Adding value to vegetarian dishes

Pushing the V: Adding value to vegetarian dishes
By Liana Robberecht, Executive Chef, Calgary Petroleum Club
July 3, 2013

 
adding value to vegetarian dishes

When creating vegetarian experiences, value-perception plays a big role for the paying restaurant customer. It is easy to understand a high price point for lobster and tenderloin dishes, but does a vegetarian dish carry the same impact for price? In other words, will the guest feel like they’re getting just as much bang for their buck? Is there a threshold on pricing for a beautifully-crafted vegetarian dish? In answer to all of these questions: yes.

A well-planned and executed vegetarian dish is absolutely worthy of comparable pricing. At the Calgary Petroleum Club, a high volume of functions are executed daily, and a minimum of 10 per cent of these have become restrictions: vegetarian, gluten and other food intolerances. It is understood and respected that the member is still paying the same amount for a vegetarian dish as they are for a meat protein dish.

 

As illustrated in my last article, many restriction requests are last-minute and do not see the function sheet. But the kitchen is ready. Before every function, with particular emphasis on major functions, a meeting with the staff takes place to set a plan in motion for these requests. Attention to details in vegetables are heightened; flavour profiles are well-researched before service begins. Asian, Indian, Italian and Mediterranean profiles are in the forefront lately, using a multitude of techniques to achieve different flavours and textures. Fried, steamed and blended, the dehydrator has also become a popular tool in the kitchen, intensifying the flavour for vegetables and peels. Puréed chickpeas, tofu, kale, quinoa and other ancient grains are used to achieve interesting dishes worthy of a vegetarian’s tongue. We are perpetually researching and sound-boarding ideas amongst staff in order to enrich our vegetarians’ experiences.

Nethris/CGI Jan - 2016

Working in private clubs, we have all seen a number of “fad fashion food trends,” and diets come and go through the swinging kitchen doors. From the cabbage soup diet to the craze of the Atkins diet, catering to our members to meet their demands and whims of the plate is always priority. But vegetarianism is no fad. It has been growing in popularity and separates itself from trends due to its plethora of practitioners (both voluntary and medically and religiously influenced), the growing number of reasons to be a vegetarian, and its shear staying power. Whatever form of vegetarianism our members are choosing, they are choosing for a reason, their lifestyle, and it is permanent.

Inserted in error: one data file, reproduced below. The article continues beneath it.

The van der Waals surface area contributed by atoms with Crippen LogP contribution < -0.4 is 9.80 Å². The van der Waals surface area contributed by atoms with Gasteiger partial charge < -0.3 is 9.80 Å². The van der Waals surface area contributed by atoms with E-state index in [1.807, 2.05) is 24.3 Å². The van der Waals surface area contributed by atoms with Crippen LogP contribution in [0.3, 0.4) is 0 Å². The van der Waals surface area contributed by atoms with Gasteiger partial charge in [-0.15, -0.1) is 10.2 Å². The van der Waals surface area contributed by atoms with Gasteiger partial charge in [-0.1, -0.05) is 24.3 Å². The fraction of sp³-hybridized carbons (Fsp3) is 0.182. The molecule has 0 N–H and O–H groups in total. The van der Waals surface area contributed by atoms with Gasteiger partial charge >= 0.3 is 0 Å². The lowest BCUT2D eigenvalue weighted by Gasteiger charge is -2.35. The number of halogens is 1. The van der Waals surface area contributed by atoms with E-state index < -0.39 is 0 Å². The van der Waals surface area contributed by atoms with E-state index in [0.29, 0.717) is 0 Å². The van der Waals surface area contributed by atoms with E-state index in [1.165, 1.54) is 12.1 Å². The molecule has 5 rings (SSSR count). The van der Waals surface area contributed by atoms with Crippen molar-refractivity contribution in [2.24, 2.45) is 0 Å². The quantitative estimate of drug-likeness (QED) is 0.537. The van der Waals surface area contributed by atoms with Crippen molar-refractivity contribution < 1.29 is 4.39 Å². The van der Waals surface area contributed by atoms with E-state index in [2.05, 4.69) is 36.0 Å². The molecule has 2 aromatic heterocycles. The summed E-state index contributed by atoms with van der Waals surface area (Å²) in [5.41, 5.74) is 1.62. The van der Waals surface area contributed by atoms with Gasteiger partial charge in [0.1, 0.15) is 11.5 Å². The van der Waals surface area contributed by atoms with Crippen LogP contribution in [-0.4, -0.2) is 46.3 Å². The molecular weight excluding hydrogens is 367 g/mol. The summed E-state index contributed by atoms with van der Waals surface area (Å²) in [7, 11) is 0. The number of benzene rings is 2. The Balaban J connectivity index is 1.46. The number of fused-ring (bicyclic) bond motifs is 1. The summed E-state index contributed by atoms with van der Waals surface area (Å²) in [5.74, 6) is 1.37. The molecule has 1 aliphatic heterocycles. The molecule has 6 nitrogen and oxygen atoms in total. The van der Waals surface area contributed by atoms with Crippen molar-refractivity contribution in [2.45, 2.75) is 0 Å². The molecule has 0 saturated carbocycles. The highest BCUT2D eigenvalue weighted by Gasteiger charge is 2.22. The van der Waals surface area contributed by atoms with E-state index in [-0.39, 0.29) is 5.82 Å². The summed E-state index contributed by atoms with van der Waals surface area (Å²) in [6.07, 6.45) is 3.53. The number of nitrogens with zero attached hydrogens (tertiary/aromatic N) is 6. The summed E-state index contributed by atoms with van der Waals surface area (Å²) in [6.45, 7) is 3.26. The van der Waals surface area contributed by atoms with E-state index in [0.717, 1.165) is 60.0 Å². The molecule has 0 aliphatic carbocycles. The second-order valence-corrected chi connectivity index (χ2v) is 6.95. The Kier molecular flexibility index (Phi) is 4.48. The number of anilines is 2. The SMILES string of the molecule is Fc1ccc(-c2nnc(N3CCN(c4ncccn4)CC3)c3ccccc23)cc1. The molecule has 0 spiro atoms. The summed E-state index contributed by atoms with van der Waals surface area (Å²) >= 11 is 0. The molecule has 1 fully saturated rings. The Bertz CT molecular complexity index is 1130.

Incorporating vegetarian philosophy and understanding is important for every club and especially the kitchen. Taking the old fallback pasta and tomato sauce dish beyond to meet today’s standards is a must. A great way to start is:

  1. To understand the definitions of vegetarians. If you know what you’re dealing with, you can rise the challenge successfully.
  2. Communicate with the front of the house. It is vital that both front and back of the house staff understand the guests’ needs and know the right questions to ask vegetarian patrons.
  3. Have an action plan and set creative standard recipes to meet requests. Proactive planning and organization mean you aren’t scrambling to meet a request that you could have predicted.

Looking for inspiration? Check out Chef Tal Ronnen, who gained his “celebrity” by creating and preparing Oprah Winfrey’s 21 day vegan cleanse and Ellen DeGeneres & Portia de Rossi’s vegan wedding feast. As another fabulous source of inspiration, Chef Sarma Melngailis has developed a fine-dining, raw, organic restaurant in New York City “Pure Food & Wine”, going strong since they opened their doors in 2004. They offer such inspiring dishes as: cauliflower couscous with pickled Persian cucumbers, pistachio, almond, dried fruits, mint, Moroccan tomato jus, and another amazing dish offered on their menu is sweet corn and cashew with chili spiced portabella verde, avocado, cashew coconut sour cream, raw cacao mole.

Changing the perspective on vegetarian requests may be considered the first step to enlightenment. Instead of looking at it as a frustrating restriction, try thinking of it as the ultimate challenge, a chance to flex your muscles, to really push the V.

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About the author:


Liana Robberecht, Executive Chef, Calgary Petroleum Club, began her training with the Professional Cooking Program at Northern Alberta Institute of Technology (Edmonton), passing the Red Seal qualifying examinations in 1995. Chef Liana is passionately committed to regional cuisine, and a farm-to-table philosophy pervades the three kitchens and staff of 45 under her leadership. She has a number of professional memberships under her belt, including the Alberta Apprenticeship and Industry Board and the SAIT Advisory Committee for the Professional Cooking Program.

 
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